Today the New Yorker's annual food issue hit the web, and, as per tradition, we dropped everything and read it from (virtual) cover to cover. Start with Dana Goodyear's thoughtful look at underground and pop-up restaurant culture through the lens of L.A.'s underground Wolvesmouth; then, if you're a subscriber, we highly recommend Jane Kramer's profile on Yotam Ottolenghi, who was just in town a few weeks ago promoting his new book Jerusalem during a dinner at Bar Tartine that we had the good fortune to attend.
Plus there's a free charmer from Calvin Trillin on mole, a lengthy feature on a Parisian bakery from Lauren Collins, a meditation on sausages from Mimi Sheraton, a personal history from Daniyal Mueenuddin about learning to live on a family farm in Pakistan, and the usual mini-essays on things like drinking Manhattans and butchering bear.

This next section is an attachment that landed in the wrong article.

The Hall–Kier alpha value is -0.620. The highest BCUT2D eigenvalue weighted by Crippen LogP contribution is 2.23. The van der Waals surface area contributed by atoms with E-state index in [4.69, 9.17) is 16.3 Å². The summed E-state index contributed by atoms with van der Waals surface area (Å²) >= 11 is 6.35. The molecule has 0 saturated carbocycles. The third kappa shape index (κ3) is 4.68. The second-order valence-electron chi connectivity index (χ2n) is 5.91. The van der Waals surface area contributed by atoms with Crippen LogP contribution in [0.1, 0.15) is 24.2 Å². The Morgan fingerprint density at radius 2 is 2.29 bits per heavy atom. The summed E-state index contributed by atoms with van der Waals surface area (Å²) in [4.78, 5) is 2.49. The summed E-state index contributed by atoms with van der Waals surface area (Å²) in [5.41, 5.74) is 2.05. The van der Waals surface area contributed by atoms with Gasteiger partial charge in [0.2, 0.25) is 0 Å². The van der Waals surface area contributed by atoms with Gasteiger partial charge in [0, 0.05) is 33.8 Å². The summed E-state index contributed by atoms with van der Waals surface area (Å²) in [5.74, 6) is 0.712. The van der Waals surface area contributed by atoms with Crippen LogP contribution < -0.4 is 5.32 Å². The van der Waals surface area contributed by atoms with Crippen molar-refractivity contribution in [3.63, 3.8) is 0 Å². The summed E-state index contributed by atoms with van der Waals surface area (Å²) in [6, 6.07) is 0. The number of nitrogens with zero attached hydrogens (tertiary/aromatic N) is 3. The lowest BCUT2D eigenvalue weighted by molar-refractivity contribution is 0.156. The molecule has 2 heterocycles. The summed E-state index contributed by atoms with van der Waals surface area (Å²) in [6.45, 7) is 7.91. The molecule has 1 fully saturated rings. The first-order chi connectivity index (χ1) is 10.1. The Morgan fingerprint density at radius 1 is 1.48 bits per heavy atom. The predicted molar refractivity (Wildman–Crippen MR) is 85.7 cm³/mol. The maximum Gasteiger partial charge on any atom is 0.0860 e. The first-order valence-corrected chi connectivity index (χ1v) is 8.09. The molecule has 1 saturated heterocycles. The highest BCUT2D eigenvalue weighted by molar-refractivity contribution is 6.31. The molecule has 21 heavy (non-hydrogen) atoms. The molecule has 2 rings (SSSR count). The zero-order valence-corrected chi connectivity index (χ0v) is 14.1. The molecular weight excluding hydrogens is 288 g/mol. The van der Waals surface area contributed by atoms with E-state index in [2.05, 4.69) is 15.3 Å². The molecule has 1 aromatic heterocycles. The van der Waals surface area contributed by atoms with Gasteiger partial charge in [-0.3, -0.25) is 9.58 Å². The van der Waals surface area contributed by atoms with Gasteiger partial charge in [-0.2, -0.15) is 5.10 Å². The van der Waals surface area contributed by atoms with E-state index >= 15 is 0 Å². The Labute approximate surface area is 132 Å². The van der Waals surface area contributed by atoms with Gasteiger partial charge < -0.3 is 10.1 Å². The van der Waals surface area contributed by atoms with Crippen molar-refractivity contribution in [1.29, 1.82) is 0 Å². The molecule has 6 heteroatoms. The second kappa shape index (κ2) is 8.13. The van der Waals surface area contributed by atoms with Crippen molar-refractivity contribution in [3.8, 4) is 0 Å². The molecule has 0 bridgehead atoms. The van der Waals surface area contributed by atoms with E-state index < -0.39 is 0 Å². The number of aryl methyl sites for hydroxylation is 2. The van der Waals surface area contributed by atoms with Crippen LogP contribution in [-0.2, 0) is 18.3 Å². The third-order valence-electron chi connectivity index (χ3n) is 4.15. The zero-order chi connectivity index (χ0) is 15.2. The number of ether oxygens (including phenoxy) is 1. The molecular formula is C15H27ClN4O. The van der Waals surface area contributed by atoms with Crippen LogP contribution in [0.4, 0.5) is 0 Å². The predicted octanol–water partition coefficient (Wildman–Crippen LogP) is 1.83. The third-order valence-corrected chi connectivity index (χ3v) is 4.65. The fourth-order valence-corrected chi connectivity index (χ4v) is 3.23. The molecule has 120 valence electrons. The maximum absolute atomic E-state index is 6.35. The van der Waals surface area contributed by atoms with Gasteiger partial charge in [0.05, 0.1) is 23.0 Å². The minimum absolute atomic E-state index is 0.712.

Magazines large and small have pages and pages of food stories every month, of course, but something about The New Yorker's coverage always sticks with us. We still think about the 2005 story on one woman's quest to repopulate Renaissance-era pears, or the 2009 feature on the flavor factory Givaudan (neither are available without a subscription, unfortch).
You always learn something. So take a break and read up as you ease back into your workweek. At the very least, it's better than browsing the sad Cyber Monday "lightning deals" on Amazon.